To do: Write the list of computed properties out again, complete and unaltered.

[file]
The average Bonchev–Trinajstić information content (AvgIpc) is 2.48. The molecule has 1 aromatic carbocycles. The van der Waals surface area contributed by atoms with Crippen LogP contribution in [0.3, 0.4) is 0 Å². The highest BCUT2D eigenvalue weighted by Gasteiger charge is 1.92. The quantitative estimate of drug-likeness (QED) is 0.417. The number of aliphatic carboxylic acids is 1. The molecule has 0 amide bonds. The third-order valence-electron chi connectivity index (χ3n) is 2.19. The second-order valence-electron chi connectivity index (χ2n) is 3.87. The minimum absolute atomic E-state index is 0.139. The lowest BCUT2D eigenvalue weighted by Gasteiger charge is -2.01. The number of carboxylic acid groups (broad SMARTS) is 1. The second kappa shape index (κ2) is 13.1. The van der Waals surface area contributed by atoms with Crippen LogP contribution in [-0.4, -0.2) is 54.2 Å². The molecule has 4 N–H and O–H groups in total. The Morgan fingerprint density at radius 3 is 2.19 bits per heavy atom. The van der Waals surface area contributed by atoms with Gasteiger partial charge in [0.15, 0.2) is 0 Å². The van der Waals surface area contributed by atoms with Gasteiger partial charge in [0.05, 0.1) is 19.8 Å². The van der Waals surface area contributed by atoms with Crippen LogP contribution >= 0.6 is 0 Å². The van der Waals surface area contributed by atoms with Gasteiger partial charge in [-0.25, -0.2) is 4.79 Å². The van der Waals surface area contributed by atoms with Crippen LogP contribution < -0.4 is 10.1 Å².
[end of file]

The average Bonchev–Trinajstić information content (AvgIpc) is 2.48. The molecule has 1 aromatic carbocycles. The van der Waals surface area contributed by atoms with Crippen LogP contribution in [0.3, 0.4) is 0 Å². The highest BCUT2D eigenvalue weighted by Gasteiger charge is 1.92. The quantitative estimate of drug-likeness (QED) is 0.417. The number of aliphatic carboxylic acids is 1. The molecule has 0 amide bonds. The third-order valence-electron chi connectivity index (χ3n) is 2.19. The second-order valence-electron chi connectivity index (χ2n) is 3.87. The minimum absolute atomic E-state index is 0.139. The lowest BCUT2D eigenvalue weighted by Gasteiger charge is -2.01. The number of carboxylic acid groups (broad SMARTS) is 1. The second kappa shape index (κ2) is 13.1. The van der Waals surface area contributed by atoms with Crippen LogP contribution in [-0.4, -0.2) is 54.2 Å². The molecule has 4 N–H and O–H groups in total. The Morgan fingerprint density at radius 3 is 2.19 bits per heavy atom. The van der Waals surface area contributed by atoms with Gasteiger partial charge in [0.15, 0.2) is 0 Å². The van der Waals surface area contributed by atoms with Gasteiger partial charge in [0.05, 0.1) is 19.8 Å². The van der Waals surface area contributed by atoms with Crippen LogP contribution >= 0.6 is 0 Å². The van der Waals surface area contributed by atoms with Gasteiger partial charge in [-0.25, -0.2) is 4.79 Å². The van der Waals surface area contributed by atoms with Crippen LogP contribution < -0.4 is 10.1 Å².